Fantasy Baseball Closer Hot Seat - AL

by Nicholas Minnix on March 23, 2011 @ 04:15:26 PDT


In fantasy baseball, the closer position remains volatile. Rarely does every closer hang on to the job for an entire season - injuries, poor performance and managerial decisions cloud a team's bullpen picture.

Should you be concerned about a struggling stopper? Which relievers are climbing the depth chart? Have any injuries popped up?'s Fantasy Baseball Closer Hot Seat keeps you informed when you're looking for saves.


Job security (JS) score 1 (unstable) to 5 (untouchable)
Health (H) score 1 (injury-prone) to 5 (durable)

Baltimore Orioles

Closer: Kevin Gregg

Understudy: Koji Uehara

Lurkers: Mike Gonzalez

On Tuesday, in his first appearance in game-like conditions since he received a cortisone shot in his throwing elbow, Uehara pitched a pain-free inning in a minor league game and reported no problems. The frame was comprised of fastballs and splitters only - 12 pitches (11 strikes). He has a legit chance to be ready for opening day.

Wilson, Putz join dinged Lidge:

NL Hot Seat | Depth charts

That positive development doesn't allow Uehara the time to unseat Gregg as the O's opening day closer, though. Gregg has, by his account, righted the ship after some trial-run mechanical adjustments didn't yield warm and fuzzy results.

No secrets here: Gregg remains an at-risk fantasy acquisition. Are you willing to live with negative earnings in ratio categories for the saves he should provide? Baltimore has been cautious with its Japanese backup plan; Uehara should be fine in early April. He seemed like a Buck Showalter favorite. And Gonzalez looms. Gregg is - sort of - calm under pressure.

Job security score: 2

Health score: 5

Chicago White Sox

Closer: Matt Thornton

Understudy: Chris Sale, Sergio Santos

Lurkers: Jesse Crain

Ozzie Guillen formalized what anyone who has followed this situation was expecting: Thornton will begin the season as closer. Sale has had an up-and-down spring, not surprising given his experience. No other reliever on roster has earned the skip's trust the way that Thornton has.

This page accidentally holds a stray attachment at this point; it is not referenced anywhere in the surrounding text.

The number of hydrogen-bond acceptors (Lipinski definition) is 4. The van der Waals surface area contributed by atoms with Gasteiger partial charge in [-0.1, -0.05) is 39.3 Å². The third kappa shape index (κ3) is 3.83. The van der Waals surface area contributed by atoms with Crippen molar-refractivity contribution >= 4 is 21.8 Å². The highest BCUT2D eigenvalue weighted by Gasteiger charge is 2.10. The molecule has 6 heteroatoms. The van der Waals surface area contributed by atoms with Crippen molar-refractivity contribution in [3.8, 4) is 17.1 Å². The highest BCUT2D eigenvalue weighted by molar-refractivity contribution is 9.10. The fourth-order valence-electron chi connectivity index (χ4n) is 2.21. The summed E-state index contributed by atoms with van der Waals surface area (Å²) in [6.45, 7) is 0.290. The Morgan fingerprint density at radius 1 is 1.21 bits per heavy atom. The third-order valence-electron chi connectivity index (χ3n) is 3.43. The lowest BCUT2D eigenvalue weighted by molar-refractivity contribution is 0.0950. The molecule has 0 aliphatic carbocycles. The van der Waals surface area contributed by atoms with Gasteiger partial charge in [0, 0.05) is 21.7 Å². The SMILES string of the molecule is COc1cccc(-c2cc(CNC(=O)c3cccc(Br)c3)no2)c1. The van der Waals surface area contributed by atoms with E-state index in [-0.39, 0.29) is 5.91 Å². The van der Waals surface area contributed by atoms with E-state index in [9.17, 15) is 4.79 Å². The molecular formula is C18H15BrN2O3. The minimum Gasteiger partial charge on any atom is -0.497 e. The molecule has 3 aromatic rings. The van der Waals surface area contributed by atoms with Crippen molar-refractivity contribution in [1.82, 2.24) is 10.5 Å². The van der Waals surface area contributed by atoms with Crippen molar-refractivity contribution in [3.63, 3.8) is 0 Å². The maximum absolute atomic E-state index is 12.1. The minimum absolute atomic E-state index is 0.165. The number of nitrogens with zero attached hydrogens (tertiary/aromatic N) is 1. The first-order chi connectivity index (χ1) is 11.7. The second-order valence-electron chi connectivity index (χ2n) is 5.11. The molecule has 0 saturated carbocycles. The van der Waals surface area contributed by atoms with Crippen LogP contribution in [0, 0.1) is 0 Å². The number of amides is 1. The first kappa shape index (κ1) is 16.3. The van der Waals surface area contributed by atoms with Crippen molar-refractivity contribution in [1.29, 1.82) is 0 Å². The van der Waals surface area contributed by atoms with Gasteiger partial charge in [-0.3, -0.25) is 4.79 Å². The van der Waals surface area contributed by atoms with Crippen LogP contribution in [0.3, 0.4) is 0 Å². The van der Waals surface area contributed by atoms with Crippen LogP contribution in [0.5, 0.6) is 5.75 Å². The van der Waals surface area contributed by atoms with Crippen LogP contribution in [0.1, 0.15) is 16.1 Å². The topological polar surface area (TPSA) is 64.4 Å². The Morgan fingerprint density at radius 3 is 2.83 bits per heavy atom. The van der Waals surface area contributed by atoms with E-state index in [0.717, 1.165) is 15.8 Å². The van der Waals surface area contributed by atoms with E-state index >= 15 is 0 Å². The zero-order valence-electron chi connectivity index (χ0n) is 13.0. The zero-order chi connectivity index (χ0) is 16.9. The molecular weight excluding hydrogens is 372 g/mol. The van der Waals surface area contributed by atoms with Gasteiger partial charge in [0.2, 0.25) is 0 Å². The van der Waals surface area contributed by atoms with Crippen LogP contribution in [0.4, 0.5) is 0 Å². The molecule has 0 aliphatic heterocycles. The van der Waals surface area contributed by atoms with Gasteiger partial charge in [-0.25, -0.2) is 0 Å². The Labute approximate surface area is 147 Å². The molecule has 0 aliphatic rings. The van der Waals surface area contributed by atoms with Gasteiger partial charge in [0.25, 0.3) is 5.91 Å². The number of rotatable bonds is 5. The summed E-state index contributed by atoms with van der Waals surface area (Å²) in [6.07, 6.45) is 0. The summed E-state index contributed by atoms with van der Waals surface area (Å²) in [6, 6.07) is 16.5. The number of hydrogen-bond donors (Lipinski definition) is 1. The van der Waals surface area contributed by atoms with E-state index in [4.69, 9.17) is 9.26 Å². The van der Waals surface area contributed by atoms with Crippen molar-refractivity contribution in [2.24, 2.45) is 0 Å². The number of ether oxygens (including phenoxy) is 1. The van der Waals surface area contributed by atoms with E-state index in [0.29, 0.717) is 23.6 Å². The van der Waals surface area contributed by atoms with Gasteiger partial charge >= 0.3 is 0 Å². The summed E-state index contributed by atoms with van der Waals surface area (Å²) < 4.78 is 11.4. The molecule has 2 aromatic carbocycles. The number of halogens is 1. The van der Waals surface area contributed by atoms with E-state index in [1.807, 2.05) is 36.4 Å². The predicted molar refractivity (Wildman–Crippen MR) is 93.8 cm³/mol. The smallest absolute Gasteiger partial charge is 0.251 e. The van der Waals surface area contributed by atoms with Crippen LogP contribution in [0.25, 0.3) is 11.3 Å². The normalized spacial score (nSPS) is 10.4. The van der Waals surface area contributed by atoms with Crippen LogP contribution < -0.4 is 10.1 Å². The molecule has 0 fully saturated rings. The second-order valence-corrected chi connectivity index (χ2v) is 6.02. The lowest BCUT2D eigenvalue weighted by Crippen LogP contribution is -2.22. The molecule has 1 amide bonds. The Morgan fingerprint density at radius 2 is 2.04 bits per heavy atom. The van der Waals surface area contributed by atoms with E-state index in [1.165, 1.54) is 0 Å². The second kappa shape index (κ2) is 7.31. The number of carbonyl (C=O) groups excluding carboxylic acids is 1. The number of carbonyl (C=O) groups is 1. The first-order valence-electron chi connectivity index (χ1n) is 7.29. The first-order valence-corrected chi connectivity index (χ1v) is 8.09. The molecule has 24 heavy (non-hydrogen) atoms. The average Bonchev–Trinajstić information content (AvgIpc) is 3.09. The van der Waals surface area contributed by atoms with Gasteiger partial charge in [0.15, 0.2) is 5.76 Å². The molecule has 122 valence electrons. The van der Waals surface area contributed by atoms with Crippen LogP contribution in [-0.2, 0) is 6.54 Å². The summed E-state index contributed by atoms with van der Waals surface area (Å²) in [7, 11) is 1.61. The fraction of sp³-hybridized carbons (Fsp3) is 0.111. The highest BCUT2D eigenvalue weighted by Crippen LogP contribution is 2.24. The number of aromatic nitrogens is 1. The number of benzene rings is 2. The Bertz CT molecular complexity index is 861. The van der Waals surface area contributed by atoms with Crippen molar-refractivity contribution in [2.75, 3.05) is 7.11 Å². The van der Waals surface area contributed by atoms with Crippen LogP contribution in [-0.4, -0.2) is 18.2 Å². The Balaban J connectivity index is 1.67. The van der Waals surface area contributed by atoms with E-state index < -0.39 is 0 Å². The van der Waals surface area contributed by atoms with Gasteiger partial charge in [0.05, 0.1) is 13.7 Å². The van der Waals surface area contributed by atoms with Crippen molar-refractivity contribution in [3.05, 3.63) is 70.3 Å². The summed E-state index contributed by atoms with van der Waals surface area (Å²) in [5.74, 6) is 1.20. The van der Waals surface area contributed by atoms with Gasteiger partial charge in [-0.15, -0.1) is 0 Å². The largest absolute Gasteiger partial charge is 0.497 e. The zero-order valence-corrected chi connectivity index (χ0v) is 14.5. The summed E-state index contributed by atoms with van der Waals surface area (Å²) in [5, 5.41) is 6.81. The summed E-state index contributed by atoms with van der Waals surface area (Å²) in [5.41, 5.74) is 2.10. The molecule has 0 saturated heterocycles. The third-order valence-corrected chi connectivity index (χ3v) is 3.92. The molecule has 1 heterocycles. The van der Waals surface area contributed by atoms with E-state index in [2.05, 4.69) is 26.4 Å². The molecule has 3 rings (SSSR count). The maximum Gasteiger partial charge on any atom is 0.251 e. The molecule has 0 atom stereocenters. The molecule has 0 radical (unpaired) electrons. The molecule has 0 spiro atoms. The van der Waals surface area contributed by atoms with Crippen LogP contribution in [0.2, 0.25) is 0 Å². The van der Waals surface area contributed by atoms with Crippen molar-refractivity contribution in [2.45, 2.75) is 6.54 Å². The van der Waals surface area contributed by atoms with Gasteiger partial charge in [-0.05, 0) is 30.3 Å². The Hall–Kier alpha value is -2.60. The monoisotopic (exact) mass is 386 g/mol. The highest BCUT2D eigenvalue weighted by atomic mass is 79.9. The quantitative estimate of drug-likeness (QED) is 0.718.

Thornton has proven to be reliable in save situations, and he's a money earner in roto leagues even when he's not getting the final outs. Hopefully, before this news, you viewed him as a logical investment and already had your draft. This hierarchy will always be subject to change, but that's mostly because the ChiSox will have the long haul in mind. This club definitely has a couple of long-term candidates for the role, particularly Santos.

Job security score: 3

Health score: 4

Minnesota Twins

Closer: TBD

Understudy: Joe Nathan, Matt Capps

Nathan is approaching his biggest test. On Monday, the right-hander tossed two innings in a game for the first time this spring. This weekend, the Twins will have him make his initial post-TJS foray into back-to-back outings.

Chicago White Sox RP Matt Thornton
Thornton: It's official

So far, Nathan has looked like an attractive rotisserie target. The crowd has caught up, however, so don't be quick to engage in a bidding war. He's still likely to struggle at times, initially, and won't deliver the shiny numbers you're used to seeing across the board. He's shaping up as a solid investment, and the rates should be at minimum passable, with clear upside. Naming him the closer will simply be a formality, if he passes his biggest test to date.

Job security score: TBD

Health score: TBD

Oakland Athletics

Closer: TBD

Understudy: Brian Fuentes, Michael Wuertz

Lurkers: Grant Balfour, Craig Breslow, Brad Ziegler